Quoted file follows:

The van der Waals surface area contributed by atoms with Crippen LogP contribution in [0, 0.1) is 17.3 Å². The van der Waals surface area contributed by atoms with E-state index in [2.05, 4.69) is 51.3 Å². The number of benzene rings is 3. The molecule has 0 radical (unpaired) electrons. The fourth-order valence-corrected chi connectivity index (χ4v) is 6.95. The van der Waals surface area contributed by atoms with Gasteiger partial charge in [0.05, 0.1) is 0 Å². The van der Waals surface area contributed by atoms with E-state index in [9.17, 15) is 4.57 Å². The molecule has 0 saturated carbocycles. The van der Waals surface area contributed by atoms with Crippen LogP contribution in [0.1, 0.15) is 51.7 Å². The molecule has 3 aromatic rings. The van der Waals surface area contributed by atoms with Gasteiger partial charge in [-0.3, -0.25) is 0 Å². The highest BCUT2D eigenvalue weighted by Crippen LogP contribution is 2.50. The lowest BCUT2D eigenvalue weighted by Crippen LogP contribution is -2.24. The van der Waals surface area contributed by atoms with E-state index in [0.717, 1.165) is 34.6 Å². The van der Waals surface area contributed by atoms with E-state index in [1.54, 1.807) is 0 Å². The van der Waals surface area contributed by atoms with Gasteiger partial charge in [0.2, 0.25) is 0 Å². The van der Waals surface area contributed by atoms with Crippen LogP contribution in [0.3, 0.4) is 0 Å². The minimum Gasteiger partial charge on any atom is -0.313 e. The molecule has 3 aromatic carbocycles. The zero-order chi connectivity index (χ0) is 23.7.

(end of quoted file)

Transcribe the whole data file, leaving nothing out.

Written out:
The van der Waals surface area contributed by atoms with Crippen LogP contribution in [0, 0.1) is 17.3 Å². The van der Waals surface area contributed by atoms with E-state index in [2.05, 4.69) is 51.3 Å². The number of benzene rings is 3. The molecule has 0 radical (unpaired) electrons. The fourth-order valence-corrected chi connectivity index (χ4v) is 6.95. The van der Waals surface area contributed by atoms with Gasteiger partial charge in [0.05, 0.1) is 0 Å². The van der Waals surface area contributed by atoms with E-state index in [9.17, 15) is 4.57 Å². The molecule has 0 saturated carbocycles. The van der Waals surface area contributed by atoms with Crippen LogP contribution in [0.1, 0.15) is 51.7 Å². The molecule has 3 aromatic rings. The van der Waals surface area contributed by atoms with Gasteiger partial charge in [-0.3, -0.25) is 0 Å². The highest BCUT2D eigenvalue weighted by Crippen LogP contribution is 2.50. The lowest BCUT2D eigenvalue weighted by Crippen LogP contribution is -2.24. The van der Waals surface area contributed by atoms with E-state index in [0.717, 1.165) is 34.6 Å². The van der Waals surface area contributed by atoms with E-state index in [1.54, 1.807) is 0 Å². The van der Waals surface area contributed by atoms with Gasteiger partial charge in [0.2, 0.25) is 0 Å². The van der Waals surface area contributed by atoms with Crippen LogP contribution in [0.3, 0.4) is 0 Å². The minimum Gasteiger partial charge on any atom is -0.313 e. The molecule has 3 aromatic carbocycles. The zero-order chi connectivity index (χ0) is 23.7.